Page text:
Monday May 21, 2018

Stronger people have sharper brains: Study

Previous research by the group has already found that aerobic exercise can improve brain health

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It is best to begin your gym workout with a dynamic warm-up routine. Pixabay
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 If you thought hitting the gym only builds your physical strength, think again. A study of nearly half a million people has revealed that stronger people perform better in brain functioning tests.

Muscular strength, measured by handgrip, is an indication of how healthy our brains are, said the study published in the journal Schizophrenia Bulletin.

“Our study confirms that people who are stronger do indeed tend to have better functioning brains,” said study co-author Joseph Firth from NICM Health Research Institute, Western Sydney University, Australia.

Strong people have sharper brains. Wikimedia Commons

Using data from the 475,397 participants from all around Britain, the new study showed that on average, stronger people performed better in brain functioning tests that included reaction speed, logical problem solving, and multiple different tests of memory.

The study, which used UK Biobank data, showed the relationships were consistently strong in both people aged under 55 and those aged over 55. Previous studies had only shown this applies in elderly people.

The findings also showed that maximal handgrip was strongly correlated with both visual memory and reaction time in over one thousand people with psychotic disorders such as schizophrenia.

Also Read: Riding a bike to work as good as gym workout: Study

“We can see there is a clear connection between muscular strength and brain health,” Firth, who is also an honorary research fellow at the University of Manchester in Britain, said. “But really, what we need now, are more studies to test if we can actually make our brains healthier by doing things which make our muscles stronger — such as weight training,” he added. Previous research by the group has already found that aerobic exercise can improve brain health. “These sorts of novel interventions, such as weight training, could be particularly beneficial for people with mental health conditions,” Firth said.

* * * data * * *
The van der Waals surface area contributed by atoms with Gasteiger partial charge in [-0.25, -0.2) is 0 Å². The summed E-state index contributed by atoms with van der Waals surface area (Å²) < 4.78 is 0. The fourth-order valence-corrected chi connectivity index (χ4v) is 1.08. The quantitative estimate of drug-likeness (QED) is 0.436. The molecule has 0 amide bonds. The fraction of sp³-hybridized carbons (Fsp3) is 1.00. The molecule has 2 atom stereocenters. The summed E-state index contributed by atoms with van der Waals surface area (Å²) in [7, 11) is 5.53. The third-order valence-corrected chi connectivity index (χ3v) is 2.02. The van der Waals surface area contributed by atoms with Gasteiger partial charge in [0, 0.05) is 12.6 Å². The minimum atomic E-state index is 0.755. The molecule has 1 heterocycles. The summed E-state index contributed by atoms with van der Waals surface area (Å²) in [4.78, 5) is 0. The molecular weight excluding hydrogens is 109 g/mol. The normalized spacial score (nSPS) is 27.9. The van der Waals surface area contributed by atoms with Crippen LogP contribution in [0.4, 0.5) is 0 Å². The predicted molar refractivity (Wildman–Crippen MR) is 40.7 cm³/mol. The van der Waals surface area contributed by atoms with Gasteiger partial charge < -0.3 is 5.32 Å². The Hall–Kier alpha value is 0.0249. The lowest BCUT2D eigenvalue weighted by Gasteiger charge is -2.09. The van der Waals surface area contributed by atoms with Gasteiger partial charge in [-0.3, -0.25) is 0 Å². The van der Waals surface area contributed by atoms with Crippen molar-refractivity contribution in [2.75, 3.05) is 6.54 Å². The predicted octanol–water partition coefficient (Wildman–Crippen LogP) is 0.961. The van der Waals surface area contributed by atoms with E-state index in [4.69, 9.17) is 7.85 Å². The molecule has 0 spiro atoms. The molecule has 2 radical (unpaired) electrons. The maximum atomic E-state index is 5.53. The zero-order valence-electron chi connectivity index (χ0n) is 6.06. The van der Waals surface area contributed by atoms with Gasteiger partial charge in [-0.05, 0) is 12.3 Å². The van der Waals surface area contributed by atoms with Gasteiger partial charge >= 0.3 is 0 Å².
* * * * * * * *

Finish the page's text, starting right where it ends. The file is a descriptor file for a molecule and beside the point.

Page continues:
“Our research has shown that the connections between muscular strength and brain functioning also exist in people experiencing schizophrenia, major depression and bipolar disorder — all of which can interfere with regular brain functioning,” he added. “This raises the strong possibility that weight training exercises could actually improve both the physical and mental functioning of people with these conditions,” he said. IANS

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Depression in Males Can Reduce The Pregnancy Chances, says Study

Citing previous studies, the authors noted that 41 per cent of women seeking fertility treatments have symptoms of depression.

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Among couples being treated for infertility, depression in the male partner was linked to lower pregnancy chances, according to a study.
Depression in males can reduce the chances of pregnancy. Pixabay

Among couples being treated for infertility, depression in the male partner was linked to lower pregnancy chances, according to a study.

The study showed that couples in which the male partner had major depression were 60 per cent less likely to conceive and give birth than those in which the male partner did not have major depression.

On the other hand, depression in the female partner was not found to influence the rate of birth.

In addition, intake of a class of antidepressants known as non-selective serotonin reuptake inhibitors (non-SSRIs) was also linked to a higher risk of early pregnancy loss among females being treated for infertility, the study appearing in the journal Fertility and Sterility, noted.

However, SSRIs, another class of antidepressants, were not linked to pregnancy loss. Neither depression in the female partner nor the use of any other class of antidepressant were linked to lower pregnancy rates.

 

“Our study provides infertility patients and their physicians with new information to consider when making treatment decisions,” said Esther Eisenberg, at National Institutes of Health’s Eunice Kennedy Shriver National Institute of Child Health and Human Development (NICHD) in Maryland, US.

Among couples being treated for infertility, depression in the male partner was linked to lower pregnancy chances, according to a study.
On the other hand, depression in the female partner was not found to influence the rate of birth. Pixabay

Citing previous studies, the authors noted that 41 per cent of women seeking fertility treatments have symptoms of depression.

Another study of men seeking in-vitro fertilisation (IVF) treatments reported that nearly 50 per cent experienced depression.

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For the study, the team analysed data for 1,650 women and 1,608 men to evaluate the potential influence of depression in couples seeking non-IVF treatments.

Among the women, 5.96 per cent were rated as having active major depression, compared to 2.28 per cent of the men.

Women using non-SSRIs were roughly 3.5 times as likely to have a first-trimester pregnancy loss, compared to those not using antidepressants. (IANS)

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